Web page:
Friday, August 16, 2013

The hokum of Ai Weiwei

Canada's newspaper of record today features a review of an Ai Weiwei exhibition at The Art Gallery of Ontario.

According to James Adams, one of the exhibitions' highlights is Straight, which is forty tons of rebar lying on the floor of the gallery.

That's the intriguing thing about art, isn't it? When there's forty tons of rebar lying on the floor at the local welding shop it's called an accident. When it's lying on the floor of a gallery it becomes art.

Here's where the hokum comes along; after the Sichuan earthquake of 2008 Ai Weiwei and his team "collected thousands of rebar rods from these (collapsed) schools, straightened them, then arranged their varying lengths into a vast carpet of rusted corrugated steel."

Apparently this is "a powerful testimony to state indifference and to the young lives cut short..."

Ya maybe, but something about this story will ring more than a little false to anyone who has ever had to straighten rebar. It can be done -sort of, but you'll never get them to pile quite that neatly after they've been bent and straightened.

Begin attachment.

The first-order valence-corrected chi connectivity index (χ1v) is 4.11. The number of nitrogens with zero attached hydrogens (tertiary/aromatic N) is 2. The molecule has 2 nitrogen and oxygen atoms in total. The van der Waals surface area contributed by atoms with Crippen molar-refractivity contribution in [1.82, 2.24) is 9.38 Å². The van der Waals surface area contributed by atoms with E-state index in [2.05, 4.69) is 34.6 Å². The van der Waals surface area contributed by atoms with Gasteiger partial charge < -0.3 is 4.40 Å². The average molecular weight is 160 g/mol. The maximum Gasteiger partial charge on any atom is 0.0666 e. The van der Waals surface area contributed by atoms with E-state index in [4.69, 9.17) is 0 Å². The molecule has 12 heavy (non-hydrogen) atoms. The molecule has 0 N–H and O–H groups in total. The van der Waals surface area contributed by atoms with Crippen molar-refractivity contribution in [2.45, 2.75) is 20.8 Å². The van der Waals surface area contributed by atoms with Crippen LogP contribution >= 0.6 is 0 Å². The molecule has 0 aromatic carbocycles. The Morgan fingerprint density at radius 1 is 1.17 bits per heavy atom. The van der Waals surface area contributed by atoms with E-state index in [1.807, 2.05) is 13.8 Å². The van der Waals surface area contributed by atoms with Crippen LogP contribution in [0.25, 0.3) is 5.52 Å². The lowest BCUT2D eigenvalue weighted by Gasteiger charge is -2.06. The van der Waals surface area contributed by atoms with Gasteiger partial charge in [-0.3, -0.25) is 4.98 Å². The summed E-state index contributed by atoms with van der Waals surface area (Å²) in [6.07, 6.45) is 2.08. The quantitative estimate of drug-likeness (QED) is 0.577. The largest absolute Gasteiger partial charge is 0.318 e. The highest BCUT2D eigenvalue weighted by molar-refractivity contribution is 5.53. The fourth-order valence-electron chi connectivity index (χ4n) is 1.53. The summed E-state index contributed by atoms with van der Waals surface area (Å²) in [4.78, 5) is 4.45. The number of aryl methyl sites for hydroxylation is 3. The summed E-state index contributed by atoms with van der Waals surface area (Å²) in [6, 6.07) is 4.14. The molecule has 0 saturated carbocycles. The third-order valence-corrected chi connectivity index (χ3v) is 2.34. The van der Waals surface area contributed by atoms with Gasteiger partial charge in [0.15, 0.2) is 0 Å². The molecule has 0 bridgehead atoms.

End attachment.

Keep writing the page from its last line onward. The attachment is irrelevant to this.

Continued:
Not only that, but rebar is cased in cement, so the Ai Weiwei team has meticulously disentombed each individual length from the concrete in which it had been embedded.

The Ai Weiwei travelling circus has 40 tons of rebar on view in Toronto and 150 tons at the Venice Art Beinnale which runs till November. That's almost 200 tons of earthquake-ravaged rebar that Weiwei and his team has pulled from collapsed buildings in Sichuan.

It looks like the artist and his team use an assortment of rebar diameters, but for the sake of easy math lets assume the entire exhibit consists of #5 rebar which weighs a convenient one pound per running foot. That would put 80,000 ft. of rebar on view in Toronto; 300,000 in Venice.

In total, Ai Weiwei and his team have salvaged over 70 miles of rebar from an earthquake zone, cleaned it of concrete, and straightened it?

All since 2008?

Not that we want to call Weiwei's bluff. He has become a hero of sorts in some circles for antagonizing the Chinese government, who as we all know do not love freedom and democracy nearly as much as their betters in America.

I'm guessing that for the "Straight" touring exhibit, The Artist calls up the nearest rebar supply house for his rebar needs, and none of the rebar on view in Toronto or Venice has ever been near Sichuan.

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